Removing turf is a key step in creation of a water-saving landscape. Photo by MK Digital Products via Pexels
Eleventh in a series republished with permission from the San Diego County Water Authority‘s website.
Once you’ve finalized your plans for a water-saving landscape, you’ll have some demolition work ahead of you, including the existing turf you plan to remove or replace.
Removing turf presents choices about the best way to accomplish this task. Learn more about turf removal options and understand the steps before you begin.
Reclaiming an area of unwanted turf requires diligence. No matter what method of turf removal is used, plan on routine maintenance, including weeding or herbicide application, as often as every two weeks for the first three months after your take your turf out. Some tenacious warm-season grasses might give you a battle for even longer.
Options for Turf Removal
Natural turf removal. A natural way to remove turf and preserve the soil’s ecology is to strip the turf and water the area for the next two weeks to encourage grass to re-sprout and hand pull all new growth.
Sheet mulching. Rather than removing turf and taking it to the landfill, you can compost it in place. First, remove several inches of turf and soil from the edges near your hardscape. Wet the turf area and cover it with several layers of newspaper. Water again and cover with cardboard. Water again and cover with three inches of shredded mulch.
If you can invest the time, allow several months for the soil microbes to decompose the turf and turn it into friable soil for plants.
Solarization. Another alternative is solarization. This works best in the spring or summer. Turf areas are covered with rolls of plastic. Sun exposure heats the soil and kills the turf and weed seeds. The cover must be airtight with no holes and left in place for six to eight weeks. However, this method will also kill beneficial soil microbes. Using this method, you must follow up and apply compost or other soil amendments to restore the soil’s healthy biology.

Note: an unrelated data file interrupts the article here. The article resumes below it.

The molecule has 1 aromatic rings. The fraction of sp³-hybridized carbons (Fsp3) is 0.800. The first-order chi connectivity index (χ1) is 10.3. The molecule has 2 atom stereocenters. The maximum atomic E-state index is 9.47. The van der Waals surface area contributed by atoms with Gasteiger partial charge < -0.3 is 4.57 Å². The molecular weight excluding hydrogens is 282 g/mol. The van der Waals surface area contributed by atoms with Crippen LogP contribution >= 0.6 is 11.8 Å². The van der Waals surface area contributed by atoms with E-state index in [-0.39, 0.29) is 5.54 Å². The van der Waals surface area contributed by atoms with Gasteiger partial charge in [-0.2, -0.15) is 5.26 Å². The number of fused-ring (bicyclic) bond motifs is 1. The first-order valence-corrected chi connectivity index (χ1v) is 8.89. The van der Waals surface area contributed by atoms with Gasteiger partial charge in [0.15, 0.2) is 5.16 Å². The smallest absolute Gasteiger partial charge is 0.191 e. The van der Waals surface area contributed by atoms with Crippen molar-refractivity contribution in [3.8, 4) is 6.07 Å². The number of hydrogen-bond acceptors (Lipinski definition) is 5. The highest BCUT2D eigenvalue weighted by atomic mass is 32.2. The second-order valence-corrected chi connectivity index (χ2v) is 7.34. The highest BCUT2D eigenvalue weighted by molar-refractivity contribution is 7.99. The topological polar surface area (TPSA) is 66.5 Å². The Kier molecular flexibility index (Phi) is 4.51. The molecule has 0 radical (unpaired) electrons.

Turf removal with herbicide. If you choose to use an herbicide, consult with your local landscape supply store and read the manufacturers’ label for best use practices and safety considerations. Since Bermuda grass and some other grasses are dormant in the winter, they must be treated when actively growing in the remainder of the year (May to October).
When the turf is removed, you need to grade your property.
Set the soil level to direct water away from the house. To help slow down water runoff from your garden, try creating small depressions away from structures, walls, or paving where water is allowed to pool and slowly percolate into the soil.
The more you slow the water down or hold it on site, the more you improve water quality in your area and downstream at local beaches.
Remember that runoff carries with it soil particles and pollutants. Reduce runoff by using mulch.
Prep For Success
Now that you have removed unwanted turf and other plants, it is time to condition your soil.
Soil amendments should be selected based on your soil analysis recommendations. Till them into the top layer of soil. Compost (15-30% by volume), gypsum and fertilizer are typical amendments in arid climates like San Diego County.
The goal is to achieve healthy soil containing microbes which feed plants, improve drainage, and increase the natural water holding capacity of the soil.
The San Diego County Water Authority offers programs, resources, and incentives to improve water-use efficiency for residential, commercial, and agricultural users. For more water-use efficiency resources, go to WaterSmart.SD.org.